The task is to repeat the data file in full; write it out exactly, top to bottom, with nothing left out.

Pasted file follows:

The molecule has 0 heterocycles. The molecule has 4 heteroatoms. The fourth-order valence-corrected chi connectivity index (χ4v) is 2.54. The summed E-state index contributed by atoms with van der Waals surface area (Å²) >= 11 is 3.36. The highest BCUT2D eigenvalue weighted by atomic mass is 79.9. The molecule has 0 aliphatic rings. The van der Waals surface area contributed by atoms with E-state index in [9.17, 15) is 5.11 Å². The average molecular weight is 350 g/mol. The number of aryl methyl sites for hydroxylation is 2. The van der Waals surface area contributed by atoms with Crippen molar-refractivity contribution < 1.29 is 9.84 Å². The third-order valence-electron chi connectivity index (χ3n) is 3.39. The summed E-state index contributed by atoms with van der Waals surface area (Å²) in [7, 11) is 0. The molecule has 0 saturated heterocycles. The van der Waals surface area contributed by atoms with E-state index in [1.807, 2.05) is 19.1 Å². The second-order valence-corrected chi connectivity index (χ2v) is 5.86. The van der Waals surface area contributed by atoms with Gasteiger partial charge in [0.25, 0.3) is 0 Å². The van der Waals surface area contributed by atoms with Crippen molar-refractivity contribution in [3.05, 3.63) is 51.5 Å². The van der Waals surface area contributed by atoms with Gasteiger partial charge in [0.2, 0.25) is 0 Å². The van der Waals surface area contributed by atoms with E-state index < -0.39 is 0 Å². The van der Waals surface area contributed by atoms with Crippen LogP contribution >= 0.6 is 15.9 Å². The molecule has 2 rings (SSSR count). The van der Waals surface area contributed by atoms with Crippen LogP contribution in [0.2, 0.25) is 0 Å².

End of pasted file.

The molecule has 0 heterocycles. The molecule has 4 heteroatoms. The fourth-order valence-corrected chi connectivity index (χ4v) is 2.54. The summed E-state index contributed by atoms with van der Waals surface area (Å²) >= 11 is 3.36. The highest BCUT2D eigenvalue weighted by atomic mass is 79.9. The molecule has 0 aliphatic rings. The van der Waals surface area contributed by atoms with E-state index in [9.17, 15) is 5.11 Å². The average molecular weight is 350 g/mol. The number of aryl methyl sites for hydroxylation is 2. The van der Waals surface area contributed by atoms with Crippen molar-refractivity contribution < 1.29 is 9.84 Å². The third-order valence-electron chi connectivity index (χ3n) is 3.39. The summed E-state index contributed by atoms with van der Waals surface area (Å²) in [7, 11) is 0. The molecule has 0 saturated heterocycles. The van der Waals surface area contributed by atoms with E-state index in [1.807, 2.05) is 19.1 Å². The second-order valence-corrected chi connectivity index (χ2v) is 5.86. The van der Waals surface area contributed by atoms with Gasteiger partial charge in [0.25, 0.3) is 0 Å². The van der Waals surface area contributed by atoms with Crippen molar-refractivity contribution in [3.05, 3.63) is 51.5 Å². The van der Waals surface area contributed by atoms with Gasteiger partial charge in [0.2, 0.25) is 0 Å². The van der Waals surface area contributed by atoms with E-state index < -0.39 is 0 Å². The van der Waals surface area contributed by atoms with Crippen LogP contribution >= 0.6 is 15.9 Å². The molecule has 2 rings (SSSR count). The van der Waals surface area contributed by atoms with Crippen LogP contribution in [0.2, 0.25) is 0 Å².